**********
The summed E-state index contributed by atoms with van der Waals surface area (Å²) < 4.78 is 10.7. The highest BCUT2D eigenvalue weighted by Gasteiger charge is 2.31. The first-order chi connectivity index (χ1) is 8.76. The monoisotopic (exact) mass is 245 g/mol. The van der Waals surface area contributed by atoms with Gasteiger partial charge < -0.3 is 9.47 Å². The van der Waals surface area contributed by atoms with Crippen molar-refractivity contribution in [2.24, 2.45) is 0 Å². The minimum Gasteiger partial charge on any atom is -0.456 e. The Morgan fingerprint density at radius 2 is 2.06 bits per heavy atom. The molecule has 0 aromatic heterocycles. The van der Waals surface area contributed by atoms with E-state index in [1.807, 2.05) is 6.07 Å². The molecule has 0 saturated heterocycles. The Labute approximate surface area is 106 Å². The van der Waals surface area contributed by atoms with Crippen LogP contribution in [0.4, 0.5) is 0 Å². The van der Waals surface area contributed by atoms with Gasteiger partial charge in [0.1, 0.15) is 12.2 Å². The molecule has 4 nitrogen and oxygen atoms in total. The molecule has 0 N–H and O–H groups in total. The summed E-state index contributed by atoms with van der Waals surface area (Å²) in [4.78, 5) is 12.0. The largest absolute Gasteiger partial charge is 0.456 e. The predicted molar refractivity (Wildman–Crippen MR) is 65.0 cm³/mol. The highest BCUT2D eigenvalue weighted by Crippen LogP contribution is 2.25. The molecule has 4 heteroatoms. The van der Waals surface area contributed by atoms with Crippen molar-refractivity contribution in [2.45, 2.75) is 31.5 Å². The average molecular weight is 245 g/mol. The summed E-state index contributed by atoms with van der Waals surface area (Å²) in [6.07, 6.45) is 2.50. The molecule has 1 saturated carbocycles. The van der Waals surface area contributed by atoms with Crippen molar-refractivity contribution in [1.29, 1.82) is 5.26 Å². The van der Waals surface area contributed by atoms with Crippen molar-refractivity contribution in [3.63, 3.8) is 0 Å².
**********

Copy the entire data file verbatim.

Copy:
The summed E-state index contributed by atoms with van der Waals surface area (Å²) < 4.78 is 10.7. The highest BCUT2D eigenvalue weighted by Gasteiger charge is 2.31. The first-order chi connectivity index (χ1) is 8.76. The monoisotopic (exact) mass is 245 g/mol. The van der Waals surface area contributed by atoms with Gasteiger partial charge < -0.3 is 9.47 Å². The van der Waals surface area contributed by atoms with Crippen molar-refractivity contribution in [2.24, 2.45) is 0 Å². The minimum Gasteiger partial charge on any atom is -0.456 e. The Morgan fingerprint density at radius 2 is 2.06 bits per heavy atom. The molecule has 0 aromatic heterocycles. The van der Waals surface area contributed by atoms with E-state index in [1.807, 2.05) is 6.07 Å². The molecule has 0 saturated heterocycles. The Labute approximate surface area is 106 Å². The van der Waals surface area contributed by atoms with Crippen LogP contribution in [0.4, 0.5) is 0 Å². The van der Waals surface area contributed by atoms with Gasteiger partial charge in [0.1, 0.15) is 12.2 Å². The molecule has 4 nitrogen and oxygen atoms in total. The molecule has 0 N–H and O–H groups in total. The summed E-state index contributed by atoms with van der Waals surface area (Å²) in [4.78, 5) is 12.0. The largest absolute Gasteiger partial charge is 0.456 e. The predicted molar refractivity (Wildman–Crippen MR) is 65.0 cm³/mol. The highest BCUT2D eigenvalue weighted by Crippen LogP contribution is 2.25. The molecule has 4 heteroatoms. The van der Waals surface area contributed by atoms with Crippen molar-refractivity contribution in [2.45, 2.75) is 31.5 Å². The average molecular weight is 245 g/mol. The summed E-state index contributed by atoms with van der Waals surface area (Å²) in [6.07, 6.45) is 2.50. The molecule has 1 saturated carbocycles. The van der Waals surface area contributed by atoms with Crippen molar-refractivity contribution in [1.29, 1.82) is 5.26 Å². The van der Waals surface area contributed by atoms with Crippen molar-refractivity contribution in [3.63, 3.8) is 0 Å².